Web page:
Torture practices are divided into two general categories of “intensely painful physical techniques: those that leave marks, and those that do not.” The first kind is generally called “torture 1,” or just plain “torture,” and the second kind “torture 2,” or “torture lite.” This second, less often discussed type of torture, includes psychological methods of demeaning people such as lying to prisoners about the death of loved ones, exposure to extreme temperatures, and waterboarding. These activities are horrendous while they occur, but since the victim emerges physically unscathed (though they often have tremendous emotional and psychological problems afterwards), these methods are difficult to prosecute as “torture.”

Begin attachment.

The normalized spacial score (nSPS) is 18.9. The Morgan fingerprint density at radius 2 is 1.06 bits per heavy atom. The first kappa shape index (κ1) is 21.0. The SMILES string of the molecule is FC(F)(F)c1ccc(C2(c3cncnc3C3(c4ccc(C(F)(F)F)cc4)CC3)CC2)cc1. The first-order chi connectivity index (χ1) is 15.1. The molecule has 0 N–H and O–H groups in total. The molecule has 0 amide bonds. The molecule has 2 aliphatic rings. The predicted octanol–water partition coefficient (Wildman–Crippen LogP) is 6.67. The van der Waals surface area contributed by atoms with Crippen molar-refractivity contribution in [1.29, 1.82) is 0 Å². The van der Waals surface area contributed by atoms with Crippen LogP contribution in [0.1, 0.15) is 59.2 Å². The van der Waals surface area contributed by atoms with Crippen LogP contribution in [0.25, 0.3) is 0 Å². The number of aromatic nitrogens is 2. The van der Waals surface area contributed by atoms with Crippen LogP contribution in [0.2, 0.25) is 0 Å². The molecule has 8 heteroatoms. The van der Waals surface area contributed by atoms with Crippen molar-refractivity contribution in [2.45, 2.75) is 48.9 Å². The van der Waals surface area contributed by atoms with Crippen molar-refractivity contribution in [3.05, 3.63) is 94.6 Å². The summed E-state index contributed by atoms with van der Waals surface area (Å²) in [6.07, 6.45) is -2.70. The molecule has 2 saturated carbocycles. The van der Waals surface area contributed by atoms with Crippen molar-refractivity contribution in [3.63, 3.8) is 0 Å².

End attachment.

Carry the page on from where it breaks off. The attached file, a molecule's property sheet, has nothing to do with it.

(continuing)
Quite often sexual abuse is not recognized as torture because it does not leave marks and therefore can go undetected. Since the legal definition of rape is broad and includes “penetration, no matter how slight, of the vagina [or anus] with any body part or object,” there are ways in which a person could be “raped” that would be considered “torture lite” but that would not leave a permanent physical disfigurement. At the same time, there are forms of sexually-based abuse that would leave physical marks including electrocution and some types of forced penetration that stretch and break the body.
Assuming that the Vatican took the position that clerical sexual abuse was not “torture” in the plain sense [i.e. “torture 1”], they may have been technically correct that sexual abuse was not an instance of the sort of torture usually covered by the Convention. However, this does not mean that sexual abuse should not be considered torture. Sexual assault, just like torture, violates a sacred part of the human being and affects every interaction that the victim will have for the rest of her or his life. In many ways sexual abuse is worse than death, as it is forced on someone against their will and can never be forgotten.